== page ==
There is no denying that The Walking Dead has a fan base like no other show right now, hence the announcement there is going to be a second spinoff coming in spring 2020 alongside Fear the Walking Dead.  Fans have been reeling all summer from the Comic-Con announcement that Danai Gurira would be departing and this week the wait is finally over, as fans watched the premiere episode of her last season. Another change to Season 10, composer Sam Ewing will be scoring the series alongside Bear McCreary. Below, Sam gives fans a glimpse into his background and goes more in depth about his musical contributions to Season 10 of the show.

You are co-composing Season 10 of The Walking Dead with Bear McCreary. What does your collaboration with him look like?

Sam Ewing: Bear and I score every episode together. We sit down with the showrunner, Angela Kang for each and decide as a group how music will function and where it will go. It being Season 10 and having watched Bear successfully navigate through leadership changes and shifts in the sound of the score, I listen to what he has to say as much as I can. He’s full of brilliant and ideas and I think we work well together on TWD because I can take these ideas and implement them onscreen in an effective and musical way. We’ve been refining this process between us for about 6 years and truly share a similar musical vision and aesthetic. It’s why we’re a good match.

Before you started working on The Walking Dead were you a fan of the show? 

Sam Ewing: I was! I remember when I was in college, I would fire up Season 1 on my laptop in between work-study shifts. I thought it was so fresh to have a gritty zombie apocalypse show shot on 16mm film, with Bernard Herrmann-esque style string ensembles in the score. But I never would have imagined I’d be scoring it alongside Bear 10 years later. I’m very fortunate.

The Walking Dead is based on comics by Robert KirkmanTony Moore, and Charlie AdlardDo you look at the comics before working on the shows? If not, what sort of preparation do you do before working on the episodes?

Sam Ewing: I do read the comics. They’re of course iconic unto themselves and they’re heaping with information and storylines that are just really enjoyable and lay the foundation of the TWD universe for me as a fan. That being said, once we’re sitting in front of footage and it’s time to score an episode, I find it’s best to react to what’s in front of us and not think too hard about the comics. Maybe they inform the overall tone, but it’s a different medium and the filmmakers are saying something that often looks and feels like its own thing. We just make the show the best it can possibly be and let the comic-reading subconscious do its thing.

What has been your personal favorite episode you have contributed music to? 

Sam Ewing: SEASON 9 SPOILERS AHEAD. Since I’m going to avoid the unaired S10 for now, I’ll go back in time. I wasn’t co-composing Season 9 but I contributed additional music to it. Episode 9x15 was great because it was so dramatic thanks to the number of deaths and the violent nature of the heads on the spikes - of course paying homage to the comics. The montage sequence at the end gave a great opportunity for music to say something dramatic, horrifying, and tragic, and let it led. These are often the most enjoyable moments for we composers - we get to really sink our teeth in and let our hard work be heard. I also loved 9x01 because I played the solo fiddle part in the opening. That really embodies the voice of the score in S9 and S10 - sparse, organic, slightly western in flavor.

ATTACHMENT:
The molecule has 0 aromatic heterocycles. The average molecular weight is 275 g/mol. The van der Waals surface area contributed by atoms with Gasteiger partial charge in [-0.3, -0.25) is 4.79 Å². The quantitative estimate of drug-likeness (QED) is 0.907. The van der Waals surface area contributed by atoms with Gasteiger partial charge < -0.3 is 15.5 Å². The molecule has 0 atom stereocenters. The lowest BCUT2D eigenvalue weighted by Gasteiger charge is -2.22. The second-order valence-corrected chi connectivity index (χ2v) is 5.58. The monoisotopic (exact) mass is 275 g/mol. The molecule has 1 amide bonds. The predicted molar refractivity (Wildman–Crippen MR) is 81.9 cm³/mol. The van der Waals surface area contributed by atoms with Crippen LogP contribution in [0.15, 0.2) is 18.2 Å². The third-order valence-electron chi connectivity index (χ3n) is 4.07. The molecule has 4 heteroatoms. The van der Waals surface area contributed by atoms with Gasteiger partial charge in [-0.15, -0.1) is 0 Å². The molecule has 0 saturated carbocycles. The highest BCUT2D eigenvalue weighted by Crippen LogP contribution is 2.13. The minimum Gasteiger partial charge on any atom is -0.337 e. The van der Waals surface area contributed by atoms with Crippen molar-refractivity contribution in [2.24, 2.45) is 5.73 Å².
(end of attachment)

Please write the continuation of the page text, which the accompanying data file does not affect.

It was announced that Thora Birch has been cast as Gamma, a member of the Whisperers. Is her character going to get her own theme?

Sam Ewing: Without giving any spoilers or character clues via “thematic real estate,” I’ll echo that she’s a member of the Whisperers. The Whisperers have an existing theme that we’re all quite fond of, so it’s going to be exciting to weave it in and out of their story and branch off and develop Gamma’s story alongside it. Fans will have to wait and see how things land musically and if Gamma gets her own theme, or if her thematic DNA will stay tied to the Whisperers and develop from there.

For Season 10 are you and Bear experimenting with anything new, musically? 

Sam Ewing: I think Season 10 is effectively an extension and development of what Bear and Angela established in Season 9. We’re developing the “western” flavors a bit, so fans should keep an ear out for Sergio Leone-esque guitar colors, acoustic guitars, electric basses, violins, vintage reverbs and broken sounding analog synths. We believe the score should be able to be performed by a theoretical band in the show with instruments and parts they’ve found lying around in the world. It’s all in a conceptual effort to embody both the de-evolution of society and the re-embracing of older forms of innovation. For the characters, it’s windmills and radios, and for us it’s fiddles and guitars.

Michael Cudlitz, who also plays Abraham Ford on the series, is directing episode 3 this season.  How involved was he musically with the episode? Or does the main direction come from the showrunner?

Sam Ewing: As a fan, I wish we had a chance to pick Michael’s brain for 10x3! However, it’s pretty rare that we interact with the directors on TWD, who in this case are usually out shooting in Georgia. An exception might be if they’re a double-duty editor, like Dan Liu was in Season 9. That being said, Angela Kang has a wonderful sense of vision and tone for the show that Bear and I are thrilled to latch onto. I feel fortunate to get to work with her.

In a few words how would you characterize The Walking Dead score?

Sam Ewing: Organic, raw, gritty, sparse, and slightly Western.

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